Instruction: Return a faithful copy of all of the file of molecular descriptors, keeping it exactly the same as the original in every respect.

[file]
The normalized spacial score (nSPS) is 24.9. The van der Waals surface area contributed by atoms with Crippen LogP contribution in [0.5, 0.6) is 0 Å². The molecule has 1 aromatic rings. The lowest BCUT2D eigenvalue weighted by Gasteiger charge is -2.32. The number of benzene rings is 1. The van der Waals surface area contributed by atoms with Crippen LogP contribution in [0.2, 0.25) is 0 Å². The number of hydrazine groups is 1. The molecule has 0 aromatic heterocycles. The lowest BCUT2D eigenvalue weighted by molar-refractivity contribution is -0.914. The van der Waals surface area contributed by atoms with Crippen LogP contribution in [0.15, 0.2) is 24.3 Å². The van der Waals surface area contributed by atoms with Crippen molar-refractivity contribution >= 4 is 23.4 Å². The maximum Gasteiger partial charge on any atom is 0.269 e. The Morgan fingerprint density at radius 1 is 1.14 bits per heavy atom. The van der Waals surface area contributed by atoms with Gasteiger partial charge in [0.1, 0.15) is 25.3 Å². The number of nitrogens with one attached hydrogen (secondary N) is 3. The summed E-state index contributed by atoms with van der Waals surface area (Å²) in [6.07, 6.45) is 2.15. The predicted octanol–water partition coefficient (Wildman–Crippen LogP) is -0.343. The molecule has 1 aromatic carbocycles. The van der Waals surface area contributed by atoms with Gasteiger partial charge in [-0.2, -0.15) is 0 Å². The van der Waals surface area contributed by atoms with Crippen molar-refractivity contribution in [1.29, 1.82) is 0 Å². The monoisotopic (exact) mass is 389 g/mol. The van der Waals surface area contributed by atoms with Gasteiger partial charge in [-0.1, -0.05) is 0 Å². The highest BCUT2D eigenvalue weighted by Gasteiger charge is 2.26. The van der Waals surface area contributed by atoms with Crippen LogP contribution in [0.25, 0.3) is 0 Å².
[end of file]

The normalized spacial score (nSPS) is 24.9. The van der Waals surface area contributed by atoms with Crippen LogP contribution in [0.5, 0.6) is 0 Å². The molecule has 1 aromatic rings. The lowest BCUT2D eigenvalue weighted by Gasteiger charge is -2.32. The number of benzene rings is 1. The van der Waals surface area contributed by atoms with Crippen LogP contribution in [0.2, 0.25) is 0 Å². The number of hydrazine groups is 1. The molecule has 0 aromatic heterocycles. The lowest BCUT2D eigenvalue weighted by molar-refractivity contribution is -0.914. The van der Waals surface area contributed by atoms with Crippen LogP contribution in [0.15, 0.2) is 24.3 Å². The van der Waals surface area contributed by atoms with Crippen molar-refractivity contribution >= 4 is 23.4 Å². The maximum Gasteiger partial charge on any atom is 0.269 e. The Morgan fingerprint density at radius 1 is 1.14 bits per heavy atom. The van der Waals surface area contributed by atoms with Gasteiger partial charge in [0.1, 0.15) is 25.3 Å². The number of nitrogens with one attached hydrogen (secondary N) is 3. The summed E-state index contributed by atoms with van der Waals surface area (Å²) in [6.07, 6.45) is 2.15. The predicted octanol–water partition coefficient (Wildman–Crippen LogP) is -0.343. The molecule has 1 aromatic carbocycles. The van der Waals surface area contributed by atoms with Gasteiger partial charge in [-0.2, -0.15) is 0 Å². The van der Waals surface area contributed by atoms with Crippen molar-refractivity contribution in [1.29, 1.82) is 0 Å². The monoisotopic (exact) mass is 389 g/mol. The van der Waals surface area contributed by atoms with Gasteiger partial charge in [-0.1, -0.05) is 0 Å². The highest BCUT2D eigenvalue weighted by Gasteiger charge is 2.26. The van der Waals surface area contributed by atoms with Crippen LogP contribution in [0.25, 0.3) is 0 Å².